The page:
While all eyes will be on Kenya’s Eliud Kipchoge, the world record holder and the greatest of all time marathon runner, at the 2022 Berlin Marathon; it will be interesting to note that Irish’s Stephen Scullion was just two runners behind him at the 2020 London Marathon event.
The Berlin Marathon has earned itself the name of being the fastest marathon course in the world, and, interestingly, Scullion has never run on this course before. But the 33-year-old will do this on Sunday.
There will be pressure on him to try and better his personal best time of 2:09:49. Perhaps, in the process, he will beat the World Athletics championship qualification of 2:09:40 and get to represent his country at the World Championships in Budapest, Hungary, next year.
Scullion ran his best time at the London marathon in 2020, a race he finished in 11th place.
The Irish runner who holds national records for the 25K, the 30K, and the marathon (on a record-eligible course) has been an inspiration to many, especially after taking up running to help him quit his drinking and smoking habits. The fastest marathon time ever run by an Irish man was by John Treacy at the Boston Marathon in 1988 where he ran 2:09:15. But the Boston course that has a net downhill elevation does not meet the World Athletics standards to register official times.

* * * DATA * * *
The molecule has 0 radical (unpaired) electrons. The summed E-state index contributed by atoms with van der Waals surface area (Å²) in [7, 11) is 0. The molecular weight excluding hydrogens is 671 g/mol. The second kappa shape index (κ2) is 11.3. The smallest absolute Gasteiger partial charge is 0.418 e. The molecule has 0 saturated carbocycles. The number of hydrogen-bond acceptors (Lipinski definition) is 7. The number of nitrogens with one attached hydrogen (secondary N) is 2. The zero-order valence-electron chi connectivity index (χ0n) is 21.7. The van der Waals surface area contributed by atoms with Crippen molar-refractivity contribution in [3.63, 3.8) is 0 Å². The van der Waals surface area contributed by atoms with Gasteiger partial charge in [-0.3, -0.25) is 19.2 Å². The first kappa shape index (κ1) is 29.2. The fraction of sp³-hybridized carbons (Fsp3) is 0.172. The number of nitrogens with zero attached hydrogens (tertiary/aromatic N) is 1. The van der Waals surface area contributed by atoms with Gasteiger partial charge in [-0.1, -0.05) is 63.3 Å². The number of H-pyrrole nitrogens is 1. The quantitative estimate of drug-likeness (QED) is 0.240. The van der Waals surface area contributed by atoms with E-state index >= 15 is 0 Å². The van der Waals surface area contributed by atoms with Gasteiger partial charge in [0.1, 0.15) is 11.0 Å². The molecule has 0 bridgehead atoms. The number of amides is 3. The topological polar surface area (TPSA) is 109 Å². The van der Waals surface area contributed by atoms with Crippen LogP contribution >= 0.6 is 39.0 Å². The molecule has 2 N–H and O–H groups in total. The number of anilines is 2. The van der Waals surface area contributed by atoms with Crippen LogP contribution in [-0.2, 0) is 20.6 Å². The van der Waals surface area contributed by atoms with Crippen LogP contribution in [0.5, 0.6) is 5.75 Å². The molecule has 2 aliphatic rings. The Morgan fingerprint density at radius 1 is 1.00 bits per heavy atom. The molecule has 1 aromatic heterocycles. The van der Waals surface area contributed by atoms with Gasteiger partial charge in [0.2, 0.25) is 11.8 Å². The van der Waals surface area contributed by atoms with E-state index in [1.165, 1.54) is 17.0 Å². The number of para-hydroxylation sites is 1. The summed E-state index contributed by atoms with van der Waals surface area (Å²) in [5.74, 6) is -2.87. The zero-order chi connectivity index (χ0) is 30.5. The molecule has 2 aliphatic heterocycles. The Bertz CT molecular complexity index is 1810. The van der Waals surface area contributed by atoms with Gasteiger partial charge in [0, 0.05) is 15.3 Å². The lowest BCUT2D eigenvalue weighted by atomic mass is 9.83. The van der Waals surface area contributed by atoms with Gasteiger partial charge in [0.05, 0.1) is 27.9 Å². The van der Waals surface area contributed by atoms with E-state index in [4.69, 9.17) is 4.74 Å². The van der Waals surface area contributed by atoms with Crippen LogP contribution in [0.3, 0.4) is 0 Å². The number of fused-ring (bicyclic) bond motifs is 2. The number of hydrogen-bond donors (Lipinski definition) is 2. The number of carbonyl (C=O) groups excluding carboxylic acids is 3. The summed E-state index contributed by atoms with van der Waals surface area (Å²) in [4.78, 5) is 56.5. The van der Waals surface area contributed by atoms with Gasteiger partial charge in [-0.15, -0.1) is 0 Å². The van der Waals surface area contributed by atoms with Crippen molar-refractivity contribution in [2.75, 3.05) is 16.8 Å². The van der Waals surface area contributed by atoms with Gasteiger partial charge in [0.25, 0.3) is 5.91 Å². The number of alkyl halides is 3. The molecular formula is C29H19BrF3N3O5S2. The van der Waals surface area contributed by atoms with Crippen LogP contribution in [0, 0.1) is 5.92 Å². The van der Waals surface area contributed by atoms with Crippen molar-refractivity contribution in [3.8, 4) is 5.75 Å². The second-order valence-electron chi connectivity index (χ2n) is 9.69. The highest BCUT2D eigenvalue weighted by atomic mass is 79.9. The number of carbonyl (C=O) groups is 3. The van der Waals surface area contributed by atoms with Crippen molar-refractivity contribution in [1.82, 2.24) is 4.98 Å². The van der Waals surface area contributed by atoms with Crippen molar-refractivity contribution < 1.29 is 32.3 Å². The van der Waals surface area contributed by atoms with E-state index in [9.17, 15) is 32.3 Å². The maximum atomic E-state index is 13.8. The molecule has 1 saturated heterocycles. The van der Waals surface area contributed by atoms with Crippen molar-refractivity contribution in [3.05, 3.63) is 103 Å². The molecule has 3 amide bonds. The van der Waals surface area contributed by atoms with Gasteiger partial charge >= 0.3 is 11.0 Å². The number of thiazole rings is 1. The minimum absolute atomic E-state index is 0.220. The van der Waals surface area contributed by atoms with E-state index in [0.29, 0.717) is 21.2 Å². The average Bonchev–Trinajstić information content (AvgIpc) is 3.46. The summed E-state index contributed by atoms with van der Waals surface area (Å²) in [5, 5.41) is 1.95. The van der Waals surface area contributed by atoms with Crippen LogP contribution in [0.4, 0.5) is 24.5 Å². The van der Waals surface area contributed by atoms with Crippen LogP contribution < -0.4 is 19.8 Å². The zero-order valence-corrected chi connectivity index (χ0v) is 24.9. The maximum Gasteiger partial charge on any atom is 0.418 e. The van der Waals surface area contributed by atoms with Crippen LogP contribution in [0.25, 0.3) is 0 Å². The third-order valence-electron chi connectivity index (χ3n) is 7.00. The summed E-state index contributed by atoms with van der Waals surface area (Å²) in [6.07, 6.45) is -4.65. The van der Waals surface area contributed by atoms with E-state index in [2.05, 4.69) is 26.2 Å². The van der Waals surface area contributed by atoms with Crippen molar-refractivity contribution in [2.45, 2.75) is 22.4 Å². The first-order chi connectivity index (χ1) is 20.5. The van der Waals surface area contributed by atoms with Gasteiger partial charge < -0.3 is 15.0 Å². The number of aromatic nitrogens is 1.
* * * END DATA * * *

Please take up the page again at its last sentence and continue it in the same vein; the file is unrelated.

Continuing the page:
“I tried to think of one time where alcohol has actually done something good for my life, and I couldn’t think of one thing. I think I used to not drink because of running, that training would be better the next day. Whereas this time, before Christmas, I made the decision I was going to do this for me. I do all this work to try improve my mental health, try to be happy, and then to go ruin it, just by being greedy with alcohol. I just decided I don’t want to do this anymore.” Scullion told an Irish Times journalist last year.
With the impressive personal best times for the 10K (28:36.05), the half marathon (1:01:08) and the marathon, Scullion is unfortunately yet to have a major marathon title under his name, but believes that he still has a lot to achieve in his career as a runner. However, he has come close to that by finishing second at the Dublin Marathon in 2019.
Inspiring stories like Scullion’s; of runners who show what running can do to change lives help make the world a better place. Watching out for Scullion on the streets of Berlin on Sunday will be interesting.